I cannot even tell you how sick I am of fluids that have been in another person’s nose, stomach or bowels.  Dr. B insisted that we come in.

So in we went.  Thing 2 barfed all over me in Dr. B’s office, which was great.  They gave him a shot, and we had to wait for thirty minutes to make sure he didn’t have a reaction to it.  I sat there, in a chair, holding my exhausted baby, and covered (COVERED!) in his puke.  The nurses offered me rolls of paper towels, but all I really wanted was some liquid Valium in a nebulizer and somebody’s shoulder to cry upon.

I always hoped for such a day when I dreamed of being a mother.

On Saturday, my mom came over to our house.  She gave up her entire day to help vacuum and scrub and fold laundry… we opened the windows and we mopped up a storm, in the hopes that the curse of germs would slide right out the windows.  I felt frightfully guilty, because… what with the RSV and the croup and the double ear infections and the puking, puking, puking and the diarrhea (SWEET MERCY!  THE POOP!) and my Black Death Chest Cold, it had been two entire weeks since I began stockpiling the daily mail on our dining room table without opening any of it and quit vacuuming.  My mom was unfazed.  She’s a cleaner.  She’s also precious.

And do you know what?  I really love a clean house.  At the end of Saturday, I was exhausted, and I thought I could smell poop with every single breath I took, but my house was spotless.  I felt like a measure of normalcy had returned.

My house was clean, I wasn’t wearing anyone’s vomit, and I felt like a queen.

Today, Hubs and I put the boy on a school bus, which is bound for the state science fair at the bottom of our state.  I sent enough snacks to feed an entire unit of soldiers… or three twelve-year-old boys… for three days.  And then I made the boy and his buddies pose for the camera and smile, because it’s what I do.

The boy has grown up so much this year.  His mama has a dreadfully hard time shoving him on a bus and sending him away.  I pretend that I’m good at it, what with all the other mothers standing around the bus and waving and behaving like normal, dry-eyed human beings, but the honest truth is… I’m NOT good at it.  I like all of my peeps together, at home, and yet… I want that boy to have wings and my blessing to experience fun things in life.  And I don’t want him to be the kid who has to sink down in the bus seat to hide from his friends’ stares, because his mother is sitting on the sidewalk, sobbing her heart out and wiping copious amounts of snot from her nose with the sleeve of her sweatshirt, over sending him off on a trip.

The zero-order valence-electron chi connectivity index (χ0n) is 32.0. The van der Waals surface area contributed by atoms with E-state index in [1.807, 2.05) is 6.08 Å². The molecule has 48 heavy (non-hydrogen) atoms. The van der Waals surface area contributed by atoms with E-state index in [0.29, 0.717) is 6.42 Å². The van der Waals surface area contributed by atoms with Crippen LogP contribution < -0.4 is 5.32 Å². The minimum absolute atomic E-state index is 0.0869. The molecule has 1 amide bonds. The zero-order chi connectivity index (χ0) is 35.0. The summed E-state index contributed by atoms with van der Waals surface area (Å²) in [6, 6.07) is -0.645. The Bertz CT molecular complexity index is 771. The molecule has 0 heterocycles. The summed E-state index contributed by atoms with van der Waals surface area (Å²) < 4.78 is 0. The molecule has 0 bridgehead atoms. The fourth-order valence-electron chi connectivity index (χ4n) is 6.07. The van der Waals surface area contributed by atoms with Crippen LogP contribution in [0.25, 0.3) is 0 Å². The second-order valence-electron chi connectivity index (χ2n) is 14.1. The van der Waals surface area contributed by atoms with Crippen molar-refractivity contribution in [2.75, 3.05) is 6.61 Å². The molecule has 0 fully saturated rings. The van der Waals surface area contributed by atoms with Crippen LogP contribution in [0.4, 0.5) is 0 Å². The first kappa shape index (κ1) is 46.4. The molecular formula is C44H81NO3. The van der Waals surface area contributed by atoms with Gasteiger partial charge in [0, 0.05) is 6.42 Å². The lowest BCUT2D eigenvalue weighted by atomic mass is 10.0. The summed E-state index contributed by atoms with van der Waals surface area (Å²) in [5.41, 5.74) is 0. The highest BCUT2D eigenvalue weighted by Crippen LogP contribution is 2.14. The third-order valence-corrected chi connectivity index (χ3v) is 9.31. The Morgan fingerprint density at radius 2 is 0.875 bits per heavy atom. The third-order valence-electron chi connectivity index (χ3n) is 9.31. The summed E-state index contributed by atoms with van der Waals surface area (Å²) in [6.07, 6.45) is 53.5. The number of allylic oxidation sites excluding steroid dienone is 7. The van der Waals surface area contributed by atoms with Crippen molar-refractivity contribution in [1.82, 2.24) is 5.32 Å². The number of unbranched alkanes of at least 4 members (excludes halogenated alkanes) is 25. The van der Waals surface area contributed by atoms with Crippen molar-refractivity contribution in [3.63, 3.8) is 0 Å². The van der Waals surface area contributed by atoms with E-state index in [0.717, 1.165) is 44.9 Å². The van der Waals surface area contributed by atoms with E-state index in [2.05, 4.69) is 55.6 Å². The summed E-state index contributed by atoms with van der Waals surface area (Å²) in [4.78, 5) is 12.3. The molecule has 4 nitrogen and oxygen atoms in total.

You’re welcome, Boy.  I’m doing my best to give you a normal childhood!

He called me this afternoon to let me know that he had arrived safely.  (I pretty much told him, “And if you don’t call Mama and let her know when you get there, Mama will flush your cell phone down the toilet and homeschool you, so that we don’t have any more of these trips.”  When you phrase things like that, OF COURSE they’ll call when they get there.)

I don’t think he has any of the snacks left, but the gang is happy.

And Thing 2 may have turned a corner this morning.  We hope.  After two entire jugs of purple Pedialyte, he finally (as in FINALLY and WHEW and SWEET RELIEF and THANK YOU, JESUS) started to pee.  Apparently he was a titch dehydrated.

And by a titch, I mean the only thing that saved him from an IV and a pricy room at the hospital was the fact that he adores Pedialyte.

Hubs and I knew Thing 2 was starting to feel better when he crawled over to the cat food this morning, and then looked at me and shook his head NO, NO, NO, NO!  I hollered out, “That’s right!  No cat food, Baby!  You’re a good boy!  You’re learning to mind so well, and Mama is so proud of you!”  And I clapped and clapped for this monumental milestone.

And then that baby grabbed a handful of golden cat food nuggets and ruined my entire moment.

But Thing 2 did rally his strength today to help Mama with the dishes.  He’s so thoughtful.

And that was our weekend.  We’ve had a bit of THE SICK at our house.

If by a bit, you mean WE’VE BEEN UNDER QUARANTINE FOR TWO ENTIRE WEEKS NOW, AND WE’VE HAD HALF OF THE MEDICAL CONDITIONS KNOWN BY THE BOARD AT THE MAYO CLINIC.

Here’s to hoping that the fresh air coming in the windows on Saturday while we mopped blew some of the bugs out of this house.  We’re survivors, people.  And we know Jesus and His healing powers.

Y’all have a very happy Sunday evening.